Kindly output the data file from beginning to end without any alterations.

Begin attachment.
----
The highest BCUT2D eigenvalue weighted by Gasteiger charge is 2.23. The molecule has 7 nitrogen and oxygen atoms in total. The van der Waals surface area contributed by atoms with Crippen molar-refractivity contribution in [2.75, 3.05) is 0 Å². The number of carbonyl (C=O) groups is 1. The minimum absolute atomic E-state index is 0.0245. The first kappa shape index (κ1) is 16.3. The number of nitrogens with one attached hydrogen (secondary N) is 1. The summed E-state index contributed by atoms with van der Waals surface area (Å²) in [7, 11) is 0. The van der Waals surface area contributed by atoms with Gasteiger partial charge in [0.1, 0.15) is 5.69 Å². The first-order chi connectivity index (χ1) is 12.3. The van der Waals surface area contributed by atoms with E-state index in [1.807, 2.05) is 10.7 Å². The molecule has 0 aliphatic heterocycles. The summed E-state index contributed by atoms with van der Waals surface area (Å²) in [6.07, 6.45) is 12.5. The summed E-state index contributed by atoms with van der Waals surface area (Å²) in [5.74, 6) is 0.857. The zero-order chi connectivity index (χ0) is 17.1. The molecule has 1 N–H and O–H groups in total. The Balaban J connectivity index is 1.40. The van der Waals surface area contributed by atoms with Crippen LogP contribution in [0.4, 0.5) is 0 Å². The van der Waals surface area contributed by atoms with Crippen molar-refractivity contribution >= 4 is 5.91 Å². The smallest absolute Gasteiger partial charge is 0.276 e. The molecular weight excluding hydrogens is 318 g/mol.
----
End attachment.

The highest BCUT2D eigenvalue weighted by Gasteiger charge is 2.23. The molecule has 7 nitrogen and oxygen atoms in total. The van der Waals surface area contributed by atoms with Crippen molar-refractivity contribution in [2.75, 3.05) is 0 Å². The number of carbonyl (C=O) groups is 1. The minimum absolute atomic E-state index is 0.0245. The first kappa shape index (κ1) is 16.3. The number of nitrogens with one attached hydrogen (secondary N) is 1. The summed E-state index contributed by atoms with van der Waals surface area (Å²) in [7, 11) is 0. The van der Waals surface area contributed by atoms with Gasteiger partial charge in [0.1, 0.15) is 5.69 Å². The first-order chi connectivity index (χ1) is 12.3. The van der Waals surface area contributed by atoms with E-state index in [1.807, 2.05) is 10.7 Å². The molecule has 0 aliphatic heterocycles. The summed E-state index contributed by atoms with van der Waals surface area (Å²) in [6.07, 6.45) is 12.5. The summed E-state index contributed by atoms with van der Waals surface area (Å²) in [5.74, 6) is 0.857. The zero-order chi connectivity index (χ0) is 17.1. The molecule has 1 N–H and O–H groups in total. The Balaban J connectivity index is 1.40. The van der Waals surface area contributed by atoms with Crippen LogP contribution in [0.4, 0.5) is 0 Å². The van der Waals surface area contributed by atoms with Crippen molar-refractivity contribution >= 4 is 5.91 Å². The smallest absolute Gasteiger partial charge is 0.276 e. The molecular weight excluding hydrogens is 318 g/mol.